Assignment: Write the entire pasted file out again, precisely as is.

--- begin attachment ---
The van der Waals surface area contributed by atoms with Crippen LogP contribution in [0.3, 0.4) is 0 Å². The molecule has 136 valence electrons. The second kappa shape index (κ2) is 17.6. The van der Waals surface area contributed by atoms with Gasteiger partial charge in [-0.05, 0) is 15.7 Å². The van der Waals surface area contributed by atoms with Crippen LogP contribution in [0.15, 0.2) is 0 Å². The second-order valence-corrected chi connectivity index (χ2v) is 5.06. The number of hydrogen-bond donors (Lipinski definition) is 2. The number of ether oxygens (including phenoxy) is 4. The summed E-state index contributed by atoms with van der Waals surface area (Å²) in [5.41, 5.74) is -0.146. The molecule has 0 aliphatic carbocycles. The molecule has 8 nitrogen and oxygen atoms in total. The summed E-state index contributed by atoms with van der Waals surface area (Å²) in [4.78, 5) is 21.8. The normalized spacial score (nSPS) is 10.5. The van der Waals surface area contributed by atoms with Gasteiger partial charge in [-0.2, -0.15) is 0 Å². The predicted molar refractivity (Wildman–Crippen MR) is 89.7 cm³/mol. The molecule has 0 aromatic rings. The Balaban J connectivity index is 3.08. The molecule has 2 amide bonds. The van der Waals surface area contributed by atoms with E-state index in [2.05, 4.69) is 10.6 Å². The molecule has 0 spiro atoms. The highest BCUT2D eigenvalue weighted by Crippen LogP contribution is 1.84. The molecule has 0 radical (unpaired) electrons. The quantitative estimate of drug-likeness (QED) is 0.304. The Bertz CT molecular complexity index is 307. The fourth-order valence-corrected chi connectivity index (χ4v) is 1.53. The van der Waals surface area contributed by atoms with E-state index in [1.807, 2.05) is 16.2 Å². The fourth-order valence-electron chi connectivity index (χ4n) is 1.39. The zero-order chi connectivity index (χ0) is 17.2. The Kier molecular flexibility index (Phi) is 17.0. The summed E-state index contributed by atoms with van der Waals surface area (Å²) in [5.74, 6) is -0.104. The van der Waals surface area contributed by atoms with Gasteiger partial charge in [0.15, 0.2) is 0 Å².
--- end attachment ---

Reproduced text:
The van der Waals surface area contributed by atoms with Crippen LogP contribution in [0.3, 0.4) is 0 Å². The molecule has 136 valence electrons. The second kappa shape index (κ2) is 17.6. The van der Waals surface area contributed by atoms with Gasteiger partial charge in [-0.05, 0) is 15.7 Å². The van der Waals surface area contributed by atoms with Crippen LogP contribution in [0.15, 0.2) is 0 Å². The second-order valence-corrected chi connectivity index (χ2v) is 5.06. The number of hydrogen-bond donors (Lipinski definition) is 2. The number of ether oxygens (including phenoxy) is 4. The summed E-state index contributed by atoms with van der Waals surface area (Å²) in [5.41, 5.74) is -0.146. The molecule has 0 aliphatic carbocycles. The molecule has 8 nitrogen and oxygen atoms in total. The summed E-state index contributed by atoms with van der Waals surface area (Å²) in [4.78, 5) is 21.8. The normalized spacial score (nSPS) is 10.5. The van der Waals surface area contributed by atoms with Gasteiger partial charge in [-0.2, -0.15) is 0 Å². The predicted molar refractivity (Wildman–Crippen MR) is 89.7 cm³/mol. The molecule has 0 aromatic rings. The Balaban J connectivity index is 3.08. The molecule has 2 amide bonds. The van der Waals surface area contributed by atoms with E-state index in [2.05, 4.69) is 10.6 Å². The molecule has 0 spiro atoms. The highest BCUT2D eigenvalue weighted by Crippen LogP contribution is 1.84. The molecule has 0 radical (unpaired) electrons. The quantitative estimate of drug-likeness (QED) is 0.304. The Bertz CT molecular complexity index is 307. The fourth-order valence-corrected chi connectivity index (χ4v) is 1.53. The van der Waals surface area contributed by atoms with E-state index in [1.807, 2.05) is 16.2 Å². The fourth-order valence-electron chi connectivity index (χ4n) is 1.39. The zero-order chi connectivity index (χ0) is 17.2. The Kier molecular flexibility index (Phi) is 17.0. The summed E-state index contributed by atoms with van der Waals surface area (Å²) in [5.74, 6) is -0.104. The van der Waals surface area contributed by atoms with Gasteiger partial charge in [0.15, 0.2) is 0 Å².